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Very Interesting NYT article on fatherhood
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Deluge Offline
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Very Interesting NYT article on fatherhood
Why Father's Really Matter

The title is offensive, (implying father's only matter for their genetic input) but the article is very interesting. It discusses epigenetics

Quote:Lately scientists have become obsessed with a means of inheritance that isn’t genetic but isn’t nongenetic either. It’s epigenetic. “Epi,” in Greek, means “above” or “beyond.” Think of epigenetics as the way our bodies modify their genetic makeup. Epigenetics describes how genes are turned on or off, in part through compounds that hitch on top of DNA — or else jump off it — determining whether it makes the proteins that tell our bodies what to do.

I'll take a few examples to show what this means

Quote:More than a decade ago, three Swedish researchers dug up records from Overkalix going back to 1799 in order to correlate its children’s health data with records of regional harvests and other documents showing when food was and wasn’t available. What the researchers learned was extremely odd. They found that when boys ate badly during the years right before puberty, between the ages of 9 and 12, their sons, as adults, had lower than normal rates of heart disease. When boys ate all too well during that period, their grandsons had higher rates of diabetes.

When the study appeared in 2002, a British geneticist published an essay speculating that how much a boy ate in prepuberty could permanently reprogram the epigenetic switches that would govern the manufacture of sperm a few years later. And then, in a process so intricate that no one agrees yet how it happens but probably has something to do with the germline (the reproductive cells that are handed down to children, and to children’s children), those reprogrammed switches are transferred to his sons and his sons’ sons.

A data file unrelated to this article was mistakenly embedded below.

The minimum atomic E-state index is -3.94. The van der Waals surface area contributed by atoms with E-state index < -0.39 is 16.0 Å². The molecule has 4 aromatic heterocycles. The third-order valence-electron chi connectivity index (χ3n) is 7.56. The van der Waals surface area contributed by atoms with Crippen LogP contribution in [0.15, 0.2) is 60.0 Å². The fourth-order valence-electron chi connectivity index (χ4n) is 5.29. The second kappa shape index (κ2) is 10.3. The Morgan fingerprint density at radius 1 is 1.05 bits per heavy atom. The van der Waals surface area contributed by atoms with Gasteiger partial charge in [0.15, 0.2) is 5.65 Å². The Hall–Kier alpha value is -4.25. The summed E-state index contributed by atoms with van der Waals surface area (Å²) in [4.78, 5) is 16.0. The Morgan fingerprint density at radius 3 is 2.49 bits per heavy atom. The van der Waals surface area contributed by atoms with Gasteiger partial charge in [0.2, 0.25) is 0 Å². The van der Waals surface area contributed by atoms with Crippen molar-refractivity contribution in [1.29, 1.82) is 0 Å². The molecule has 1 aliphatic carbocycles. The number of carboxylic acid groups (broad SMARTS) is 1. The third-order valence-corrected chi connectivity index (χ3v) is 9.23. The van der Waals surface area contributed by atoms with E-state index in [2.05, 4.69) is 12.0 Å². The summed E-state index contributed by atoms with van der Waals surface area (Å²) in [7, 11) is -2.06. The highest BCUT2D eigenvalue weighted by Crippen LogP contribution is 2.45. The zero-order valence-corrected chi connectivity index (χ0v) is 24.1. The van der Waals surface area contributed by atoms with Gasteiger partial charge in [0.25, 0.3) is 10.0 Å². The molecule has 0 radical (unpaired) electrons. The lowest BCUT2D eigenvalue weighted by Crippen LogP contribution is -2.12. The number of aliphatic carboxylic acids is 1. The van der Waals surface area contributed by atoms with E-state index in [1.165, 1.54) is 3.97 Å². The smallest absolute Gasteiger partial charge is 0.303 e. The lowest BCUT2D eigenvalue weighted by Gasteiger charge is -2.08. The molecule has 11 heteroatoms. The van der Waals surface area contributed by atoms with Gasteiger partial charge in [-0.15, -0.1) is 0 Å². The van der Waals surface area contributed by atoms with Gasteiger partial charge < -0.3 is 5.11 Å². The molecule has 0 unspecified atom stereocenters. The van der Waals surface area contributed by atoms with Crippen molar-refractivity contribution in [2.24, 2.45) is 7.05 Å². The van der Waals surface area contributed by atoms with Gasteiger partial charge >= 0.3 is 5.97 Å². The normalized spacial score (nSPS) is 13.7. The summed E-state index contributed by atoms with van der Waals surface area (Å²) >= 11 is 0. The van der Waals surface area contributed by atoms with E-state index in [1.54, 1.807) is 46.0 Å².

A decade later, animal studies confirm that a male mammal’s nutritional past has a surprisingly strong effect on his offspring. Male rats that are starved before they’re mated produce offspring with less blood sugar and altered levels of corticosterone (which protects against stress) and insulin-like growth factor 1 (which helps babies develop).

Southeast Asian men who chew betel nuts, a snack that contains a chemical affecting metabolic functioning, are more likely to have children with weight problems and heart disease. Animal studies have shown that the effects of betel nut consumption by a male may extend to his grandchildren.

All of this can be extrapolated to a game context...

Quote:By the time the torture stopped, about two-thirds of the field mice exhibited permanent and quantifiable symptoms of the mouse equivalents of depression, anxiety and post-traumatic stress disorder. The researchers then bred these unhappy mice with normal females. When their pups grew up, they tended to overreact to social stress, becoming so anxious and depressed that they wouldn’t even drink sugar water. They avoided other mice as much as they could.